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Clarifying the cause of Guillain-Barré Syndrome

Guillain-​Barré Syndrome is a rare condition in which a person’s immune system attacks the peripheral nerves. People affected suffer from muscle weakness and paralysis. A research team led by ETH Zurich has now clarified the mechanism of this autoimmune disease.

If the myelin insulation of a nerve fibre mistakenly is damaged by the immune system, neurons can’t transmit their signals. (Image: Adobe Stock / Vitstudio)

Patients with Guillain-​Barré syndrome (GBS) face a rare and heterogeneous disorder of the peripheral nervous system that is often triggered by preceding infections and causes severe muscle weakness. In Europe and the USA, around 1 to 2 cases per 100,000 people occur every year.

GBS usually begins with weakness and tingling in the legs, which can then spread to the arms and upper body, making it difficult to walk or move. In severe cases, paralysis can affect the breathing muscles. Although GBS is considered an autoimmune disease, the underlying mechanisms remain largely unknown, making an accurate diagnosis and effective treatment a challenge.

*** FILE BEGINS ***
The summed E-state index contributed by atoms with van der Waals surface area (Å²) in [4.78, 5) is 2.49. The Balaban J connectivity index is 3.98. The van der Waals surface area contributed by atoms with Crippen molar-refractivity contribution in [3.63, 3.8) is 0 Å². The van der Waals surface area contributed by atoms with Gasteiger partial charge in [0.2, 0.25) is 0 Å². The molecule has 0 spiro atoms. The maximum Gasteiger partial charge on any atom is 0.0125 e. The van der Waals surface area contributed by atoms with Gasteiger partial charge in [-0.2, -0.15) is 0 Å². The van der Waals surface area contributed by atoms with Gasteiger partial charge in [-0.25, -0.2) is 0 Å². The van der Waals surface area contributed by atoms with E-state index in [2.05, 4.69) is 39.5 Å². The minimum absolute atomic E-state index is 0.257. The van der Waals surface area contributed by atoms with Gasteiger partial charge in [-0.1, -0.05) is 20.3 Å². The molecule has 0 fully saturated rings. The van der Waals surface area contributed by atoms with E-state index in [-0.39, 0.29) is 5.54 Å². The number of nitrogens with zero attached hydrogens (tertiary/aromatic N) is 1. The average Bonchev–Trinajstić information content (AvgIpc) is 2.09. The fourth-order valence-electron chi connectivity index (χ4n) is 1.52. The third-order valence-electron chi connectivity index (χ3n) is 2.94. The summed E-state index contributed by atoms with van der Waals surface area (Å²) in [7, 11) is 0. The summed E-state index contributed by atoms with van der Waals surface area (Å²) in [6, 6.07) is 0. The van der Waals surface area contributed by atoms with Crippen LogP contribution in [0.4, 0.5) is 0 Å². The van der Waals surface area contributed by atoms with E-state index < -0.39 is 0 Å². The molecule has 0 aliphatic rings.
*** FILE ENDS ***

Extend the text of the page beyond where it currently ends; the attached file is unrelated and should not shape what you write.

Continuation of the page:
A recent external pagestudycall_made led by Daniela Latorre, an SNSF PRIMA group leader at the Institute of Microbiology at ETH Zurich, and published in the renowned journal Nature, now uncovers a pivotal aspect of GBS pathophysiology. The work investigated autoimmune factors that are potentially responsible for this illness in close collaboration with clinical scientists at the University Hospital Zurich and the Neurocenter of Southern Switzerland (EOC) in Lugano.

ETH News